Glencore a better own for Bunge than ADM


Archer Daniels Midland may have the financial muscle to snatch Bunge, from under the nose of Glencore.

But is ADM the most appealing suitor?

That is one message that (Markets Extra believes) might be gleaned from reading between the lines of comments by Ivan Glasenberg, the Glencore chief executive, to investors, as he restated the raw materials giant’s appetite for deals in agriculture.

The ag trading industry “is in a poor state. It does need consolidation”, he told investors.

And Glencore, which has a 50% stake in Glencore Agri, would “like to be part of that consolidation”.

“We continue to look at opportunities.”

Geographic appeal

He added: “We have clearly said we would like to grow in the [United] States,” where the group is under-represented, compared with its strong footprints in the likes of Australia, Canada and Russia.

That would appear to make Bunge, which also comes with a big South American operation, a good match.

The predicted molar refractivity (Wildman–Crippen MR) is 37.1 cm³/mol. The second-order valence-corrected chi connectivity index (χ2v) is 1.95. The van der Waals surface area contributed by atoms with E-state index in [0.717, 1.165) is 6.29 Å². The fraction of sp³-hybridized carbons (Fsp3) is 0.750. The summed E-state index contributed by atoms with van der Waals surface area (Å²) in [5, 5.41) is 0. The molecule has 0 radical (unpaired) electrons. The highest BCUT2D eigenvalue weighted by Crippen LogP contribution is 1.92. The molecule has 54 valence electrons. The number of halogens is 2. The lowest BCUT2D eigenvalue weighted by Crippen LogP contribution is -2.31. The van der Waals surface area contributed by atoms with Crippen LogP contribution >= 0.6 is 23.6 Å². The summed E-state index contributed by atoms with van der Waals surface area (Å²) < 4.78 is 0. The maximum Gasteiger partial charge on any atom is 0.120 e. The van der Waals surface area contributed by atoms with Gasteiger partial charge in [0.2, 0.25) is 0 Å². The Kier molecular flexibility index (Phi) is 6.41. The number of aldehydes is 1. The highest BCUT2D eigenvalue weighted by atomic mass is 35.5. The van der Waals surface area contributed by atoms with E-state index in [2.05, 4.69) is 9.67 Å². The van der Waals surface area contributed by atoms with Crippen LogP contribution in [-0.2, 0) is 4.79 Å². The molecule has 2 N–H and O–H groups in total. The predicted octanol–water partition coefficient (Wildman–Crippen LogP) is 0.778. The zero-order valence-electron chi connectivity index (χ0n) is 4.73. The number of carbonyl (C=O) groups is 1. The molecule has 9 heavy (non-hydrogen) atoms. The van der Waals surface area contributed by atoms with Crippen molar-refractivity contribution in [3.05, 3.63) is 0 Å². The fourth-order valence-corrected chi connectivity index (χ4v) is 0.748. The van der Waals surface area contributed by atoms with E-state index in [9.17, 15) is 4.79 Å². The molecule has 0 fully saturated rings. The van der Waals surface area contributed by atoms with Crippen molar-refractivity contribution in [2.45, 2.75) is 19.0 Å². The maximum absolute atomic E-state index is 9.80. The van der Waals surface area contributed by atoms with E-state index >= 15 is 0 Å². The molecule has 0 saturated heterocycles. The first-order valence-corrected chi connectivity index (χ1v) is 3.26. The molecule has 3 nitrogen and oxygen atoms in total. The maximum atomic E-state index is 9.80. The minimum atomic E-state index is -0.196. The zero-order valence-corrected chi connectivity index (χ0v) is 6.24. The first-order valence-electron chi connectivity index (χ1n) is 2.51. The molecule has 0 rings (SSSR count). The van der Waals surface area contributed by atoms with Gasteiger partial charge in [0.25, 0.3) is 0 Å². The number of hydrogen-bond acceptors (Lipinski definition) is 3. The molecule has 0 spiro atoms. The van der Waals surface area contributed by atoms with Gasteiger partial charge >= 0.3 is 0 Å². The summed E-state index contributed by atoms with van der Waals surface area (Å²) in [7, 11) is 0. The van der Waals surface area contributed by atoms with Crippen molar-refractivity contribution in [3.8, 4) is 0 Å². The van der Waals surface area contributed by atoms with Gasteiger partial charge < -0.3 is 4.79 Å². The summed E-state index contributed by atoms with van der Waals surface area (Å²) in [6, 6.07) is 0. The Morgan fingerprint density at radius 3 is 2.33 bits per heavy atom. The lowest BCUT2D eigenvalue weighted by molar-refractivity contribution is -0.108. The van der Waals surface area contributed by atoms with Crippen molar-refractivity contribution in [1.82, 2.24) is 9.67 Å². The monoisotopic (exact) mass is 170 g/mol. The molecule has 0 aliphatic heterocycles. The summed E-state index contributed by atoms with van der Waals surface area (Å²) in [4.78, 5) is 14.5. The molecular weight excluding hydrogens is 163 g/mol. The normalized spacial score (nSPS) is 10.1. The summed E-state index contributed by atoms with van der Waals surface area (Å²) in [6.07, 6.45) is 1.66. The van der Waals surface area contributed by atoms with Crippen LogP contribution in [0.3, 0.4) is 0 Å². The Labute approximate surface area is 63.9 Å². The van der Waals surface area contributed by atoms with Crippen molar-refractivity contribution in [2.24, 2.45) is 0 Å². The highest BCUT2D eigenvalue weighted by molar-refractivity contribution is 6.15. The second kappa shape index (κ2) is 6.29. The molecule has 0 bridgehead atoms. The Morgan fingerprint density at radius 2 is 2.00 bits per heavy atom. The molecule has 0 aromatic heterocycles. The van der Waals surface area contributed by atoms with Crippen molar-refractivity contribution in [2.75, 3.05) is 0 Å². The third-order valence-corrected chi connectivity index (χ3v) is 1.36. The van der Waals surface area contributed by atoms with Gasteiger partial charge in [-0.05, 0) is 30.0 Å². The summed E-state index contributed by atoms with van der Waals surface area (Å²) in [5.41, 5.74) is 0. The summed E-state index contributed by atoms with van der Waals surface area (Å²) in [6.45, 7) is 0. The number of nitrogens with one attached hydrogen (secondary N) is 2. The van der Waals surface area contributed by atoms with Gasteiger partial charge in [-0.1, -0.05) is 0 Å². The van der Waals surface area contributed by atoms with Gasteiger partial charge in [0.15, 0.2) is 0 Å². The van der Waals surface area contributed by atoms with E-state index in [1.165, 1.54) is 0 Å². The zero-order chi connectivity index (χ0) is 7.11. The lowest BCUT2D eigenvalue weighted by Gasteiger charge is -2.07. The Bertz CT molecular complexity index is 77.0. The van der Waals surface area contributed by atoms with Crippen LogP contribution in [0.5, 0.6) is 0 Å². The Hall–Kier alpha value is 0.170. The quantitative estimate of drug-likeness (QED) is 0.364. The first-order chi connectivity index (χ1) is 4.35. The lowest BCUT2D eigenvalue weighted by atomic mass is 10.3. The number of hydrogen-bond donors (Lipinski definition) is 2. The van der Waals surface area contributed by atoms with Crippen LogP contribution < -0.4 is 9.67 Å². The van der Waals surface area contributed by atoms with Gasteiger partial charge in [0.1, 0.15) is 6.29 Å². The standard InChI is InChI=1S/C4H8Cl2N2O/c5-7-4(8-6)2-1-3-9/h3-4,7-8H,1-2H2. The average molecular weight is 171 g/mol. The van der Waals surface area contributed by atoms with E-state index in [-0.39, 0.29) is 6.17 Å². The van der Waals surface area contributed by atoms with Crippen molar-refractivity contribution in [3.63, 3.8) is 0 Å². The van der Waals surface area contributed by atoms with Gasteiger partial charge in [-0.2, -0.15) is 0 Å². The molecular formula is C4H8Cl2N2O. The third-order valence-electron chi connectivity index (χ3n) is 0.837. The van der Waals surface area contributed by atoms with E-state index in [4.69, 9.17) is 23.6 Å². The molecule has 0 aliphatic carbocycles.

“But as we said earlier, it’s not growth for growth’s sake. It’s going to make economic sense.”

Or, you might say, Glencore, which has been in trouble with investors before over its debt levels, needs to take great care over the number of noughts when it comes to writing cheques.

‘Performed very well’

Not that this is, of course, any reflection on Glencore’s abilities in ag trading, with its 50%-owner Glencore Agri business proving “broadly consistent on a like-for-like basis in difficult market conditions.

“As you can see against our competitors, who have had difficult years, the ag business performed very well,” Mr Glasenberg said.

Or, you could read it, for Bunge to succumb to ADM would be to opt for second best.

But then, he would say that, wouldn’t he? At least, between the lines.


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